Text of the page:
Acquired: Manager Mike Matheny, Carlos Beltran, pitching coach Derek Lilliquist

Subtracted: Manager Tony LaRussa, pitching coach Dave Duncan, Albert Pujols, Edwin Jackson, Octavio Dotel, Gerald Laird, Nick Punto.

So wait…now that the Cardinals are at .500 and freefalling it’s been miraculously discovered that the transition from a Hall of Fame manager/pitching coach combination to a manager who’s never managed before anywhere wasn’t going to go as smoothly as it did when they got off to a hot start?

That replacing Pujols wasn’t as simple as signing Beltran and moving the now-injured 36-year-old Lance Berkman to first base?

Shocking.

Colorado Rockies

Acquired: Michael Cuddyer, Marco Scutaro, Ramon Hernandez, Jeremy Guthrie, Tyler Chatwood, Tyler Colvin, Jamie Moyer

Subtracted: Chris Iannetta, Jason Hammel, Matt Lindstrom, Ian Stewart, Seth Smith

The starting pitching has killed them.

They loaded up on starters, but it hasn’t been enough as Drew Pomeranz got hurt and they gave Moyer 10 starts. It hasn’t helped that Hammel has been very good for the Orioles while Guthrie has been terrible for the Rockies.

Cuddyer has been everything advertised. Scutaro and Hernandez haven’t.

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American League Fantasy Sleepers

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These names jumped out at me as I’m working on my book. (See the sidebar. Available soon.)

B.J. Upton, CF—Tampa Bay Rays

Upton is probably one of the most aggravating players in all of baseball to fans, teammates and everyone else. So talented that he can do anything—-anything—on the field, his motivation and hustle are contingent on the day and his mood.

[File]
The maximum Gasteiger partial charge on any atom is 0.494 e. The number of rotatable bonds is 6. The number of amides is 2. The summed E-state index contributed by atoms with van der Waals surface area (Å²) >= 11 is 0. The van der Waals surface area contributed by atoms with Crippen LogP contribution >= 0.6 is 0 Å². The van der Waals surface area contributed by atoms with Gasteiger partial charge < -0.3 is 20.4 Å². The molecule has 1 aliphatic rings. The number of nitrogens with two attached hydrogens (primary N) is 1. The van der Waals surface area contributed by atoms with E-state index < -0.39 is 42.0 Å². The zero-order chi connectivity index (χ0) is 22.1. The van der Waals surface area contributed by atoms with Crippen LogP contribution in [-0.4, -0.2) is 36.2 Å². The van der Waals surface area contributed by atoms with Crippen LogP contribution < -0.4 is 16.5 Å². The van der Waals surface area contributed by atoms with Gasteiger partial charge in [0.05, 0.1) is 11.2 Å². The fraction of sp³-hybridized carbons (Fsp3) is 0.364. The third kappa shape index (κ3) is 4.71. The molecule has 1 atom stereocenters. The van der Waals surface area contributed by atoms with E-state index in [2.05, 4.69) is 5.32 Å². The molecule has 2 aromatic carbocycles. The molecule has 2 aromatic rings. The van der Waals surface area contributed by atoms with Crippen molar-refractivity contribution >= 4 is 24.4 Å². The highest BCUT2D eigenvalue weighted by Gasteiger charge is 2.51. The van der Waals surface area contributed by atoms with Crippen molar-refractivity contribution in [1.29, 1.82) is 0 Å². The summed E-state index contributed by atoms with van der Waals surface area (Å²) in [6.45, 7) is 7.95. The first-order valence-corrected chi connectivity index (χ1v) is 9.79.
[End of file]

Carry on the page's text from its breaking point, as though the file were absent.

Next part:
But he’s a free agent at the end of the season and wants to get paid. Expect a big power/stolen base season and a return to the high on base numbers from 2007-2008.

Carlos Villanueva, RHP—Toronto Blue Jays

He won’t cost anything and was under-the-radar impressive when the Blue Jays put him in the starting rotation last season.

They have starting pitching, but with Kyle Drabek a question to make the team and the limits still being placed on Henderson Alvarez and Brandon Morrow, Villanueva is a veteran they could count on as a starter they don’t have to limit.

As a starter, he was able to use all of his pitches including a changeup. Strangely, he gets his secondary pitches over the plate consistently, but not his fastball.

Jim Johnson, RHP—Baltimore Orioles

The Orioles haven’t specifically said what they’re doing with Johnson. They’ve implied that he’s staying in the bullpen, but the acquisition of Matt Lindstrom frees them to make Johnson a starter where he could be very effective.

Either way, he’s not a “name” closer or guaranteed starter who’d be overly in demand.

Jacob Turner, RHP—Detroit Tigers